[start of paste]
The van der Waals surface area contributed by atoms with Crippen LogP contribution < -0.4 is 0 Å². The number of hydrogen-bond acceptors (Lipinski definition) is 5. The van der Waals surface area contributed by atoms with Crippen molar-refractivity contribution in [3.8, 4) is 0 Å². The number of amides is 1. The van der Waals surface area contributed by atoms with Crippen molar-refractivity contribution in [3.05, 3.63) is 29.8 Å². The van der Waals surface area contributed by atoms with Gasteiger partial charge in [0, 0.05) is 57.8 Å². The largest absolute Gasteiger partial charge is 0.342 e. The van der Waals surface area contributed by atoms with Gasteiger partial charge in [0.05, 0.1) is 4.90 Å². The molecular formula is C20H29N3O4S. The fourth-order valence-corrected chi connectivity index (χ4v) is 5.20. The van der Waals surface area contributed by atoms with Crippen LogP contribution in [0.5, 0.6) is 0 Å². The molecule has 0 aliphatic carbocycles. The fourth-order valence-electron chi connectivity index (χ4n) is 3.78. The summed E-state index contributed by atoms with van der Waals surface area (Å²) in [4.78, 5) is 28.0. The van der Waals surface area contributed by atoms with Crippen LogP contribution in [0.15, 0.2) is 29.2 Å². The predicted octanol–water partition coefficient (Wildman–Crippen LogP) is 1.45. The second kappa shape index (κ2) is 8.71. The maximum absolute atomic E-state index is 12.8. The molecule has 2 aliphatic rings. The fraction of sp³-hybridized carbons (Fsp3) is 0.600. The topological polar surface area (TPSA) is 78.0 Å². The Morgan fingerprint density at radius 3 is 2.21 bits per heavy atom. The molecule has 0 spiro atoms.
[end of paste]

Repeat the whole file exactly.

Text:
The van der Waals surface area contributed by atoms with Crippen LogP contribution < -0.4 is 0 Å². The number of hydrogen-bond acceptors (Lipinski definition) is 5. The van der Waals surface area contributed by atoms with Crippen molar-refractivity contribution in [3.8, 4) is 0 Å². The number of amides is 1. The van der Waals surface area contributed by atoms with Crippen molar-refractivity contribution in [3.05, 3.63) is 29.8 Å². The van der Waals surface area contributed by atoms with Gasteiger partial charge in [0, 0.05) is 57.8 Å². The largest absolute Gasteiger partial charge is 0.342 e. The van der Waals surface area contributed by atoms with Gasteiger partial charge in [0.05, 0.1) is 4.90 Å². The molecular formula is C20H29N3O4S. The fourth-order valence-corrected chi connectivity index (χ4v) is 5.20. The van der Waals surface area contributed by atoms with Crippen LogP contribution in [0.5, 0.6) is 0 Å². The molecule has 0 aliphatic carbocycles. The fourth-order valence-electron chi connectivity index (χ4n) is 3.78. The summed E-state index contributed by atoms with van der Waals surface area (Å²) in [4.78, 5) is 28.0. The van der Waals surface area contributed by atoms with Crippen LogP contribution in [0.15, 0.2) is 29.2 Å². The predicted octanol–water partition coefficient (Wildman–Crippen LogP) is 1.45. The second kappa shape index (κ2) is 8.71. The maximum absolute atomic E-state index is 12.8. The molecule has 2 aliphatic rings. The fraction of sp³-hybridized carbons (Fsp3) is 0.600. The topological polar surface area (TPSA) is 78.0 Å². The Morgan fingerprint density at radius 3 is 2.21 bits per heavy atom. The molecule has 0 spiro atoms.